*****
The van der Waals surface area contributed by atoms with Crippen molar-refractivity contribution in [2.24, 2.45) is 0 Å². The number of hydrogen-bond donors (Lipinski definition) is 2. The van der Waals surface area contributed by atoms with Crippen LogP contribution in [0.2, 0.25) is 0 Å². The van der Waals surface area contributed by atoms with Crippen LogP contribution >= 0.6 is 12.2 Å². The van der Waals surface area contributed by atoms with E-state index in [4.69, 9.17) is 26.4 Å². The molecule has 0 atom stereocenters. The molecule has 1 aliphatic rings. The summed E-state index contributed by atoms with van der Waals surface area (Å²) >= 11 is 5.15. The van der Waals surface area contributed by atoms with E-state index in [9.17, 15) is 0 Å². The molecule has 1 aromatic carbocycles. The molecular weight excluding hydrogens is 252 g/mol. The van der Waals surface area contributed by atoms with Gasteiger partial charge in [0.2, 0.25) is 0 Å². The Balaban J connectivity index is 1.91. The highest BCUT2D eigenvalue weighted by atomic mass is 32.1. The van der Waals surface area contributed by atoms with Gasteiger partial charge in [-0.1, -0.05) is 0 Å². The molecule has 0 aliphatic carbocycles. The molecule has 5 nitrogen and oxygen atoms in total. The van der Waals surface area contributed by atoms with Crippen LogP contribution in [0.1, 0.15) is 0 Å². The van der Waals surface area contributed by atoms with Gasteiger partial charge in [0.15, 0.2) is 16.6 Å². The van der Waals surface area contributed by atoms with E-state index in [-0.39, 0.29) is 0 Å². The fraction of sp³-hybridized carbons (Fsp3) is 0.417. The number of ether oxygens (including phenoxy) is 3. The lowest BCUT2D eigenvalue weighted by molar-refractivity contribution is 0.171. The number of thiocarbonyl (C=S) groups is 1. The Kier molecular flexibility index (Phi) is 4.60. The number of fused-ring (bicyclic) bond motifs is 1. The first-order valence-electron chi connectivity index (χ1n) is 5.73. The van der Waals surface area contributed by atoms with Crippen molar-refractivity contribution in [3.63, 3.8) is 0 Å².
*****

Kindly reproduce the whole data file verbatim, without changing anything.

The van der Waals surface area contributed by atoms with Crippen molar-refractivity contribution in [2.24, 2.45) is 0 Å². The number of hydrogen-bond donors (Lipinski definition) is 2. The van der Waals surface area contributed by atoms with Crippen LogP contribution in [0.2, 0.25) is 0 Å². The van der Waals surface area contributed by atoms with Crippen LogP contribution >= 0.6 is 12.2 Å². The van der Waals surface area contributed by atoms with E-state index in [4.69, 9.17) is 26.4 Å². The molecule has 0 atom stereocenters. The molecule has 1 aliphatic rings. The summed E-state index contributed by atoms with van der Waals surface area (Å²) >= 11 is 5.15. The van der Waals surface area contributed by atoms with E-state index in [9.17, 15) is 0 Å². The molecule has 1 aromatic carbocycles. The molecular weight excluding hydrogens is 252 g/mol. The van der Waals surface area contributed by atoms with Gasteiger partial charge in [0.2, 0.25) is 0 Å². The Balaban J connectivity index is 1.91. The highest BCUT2D eigenvalue weighted by atomic mass is 32.1. The van der Waals surface area contributed by atoms with Gasteiger partial charge in [-0.1, -0.05) is 0 Å². The molecule has 0 aliphatic carbocycles. The molecule has 5 nitrogen and oxygen atoms in total. The van der Waals surface area contributed by atoms with Crippen LogP contribution in [0.1, 0.15) is 0 Å². The van der Waals surface area contributed by atoms with Gasteiger partial charge in [0.15, 0.2) is 16.6 Å². The van der Waals surface area contributed by atoms with E-state index in [-0.39, 0.29) is 0 Å². The fraction of sp³-hybridized carbons (Fsp3) is 0.417. The number of ether oxygens (including phenoxy) is 3. The lowest BCUT2D eigenvalue weighted by molar-refractivity contribution is 0.171. The number of thiocarbonyl (C=S) groups is 1. The Kier molecular flexibility index (Phi) is 4.60. The number of fused-ring (bicyclic) bond motifs is 1. The first-order valence-electron chi connectivity index (χ1n) is 5.73. The van der Waals surface area contributed by atoms with Crippen molar-refractivity contribution in [3.63, 3.8) is 0 Å².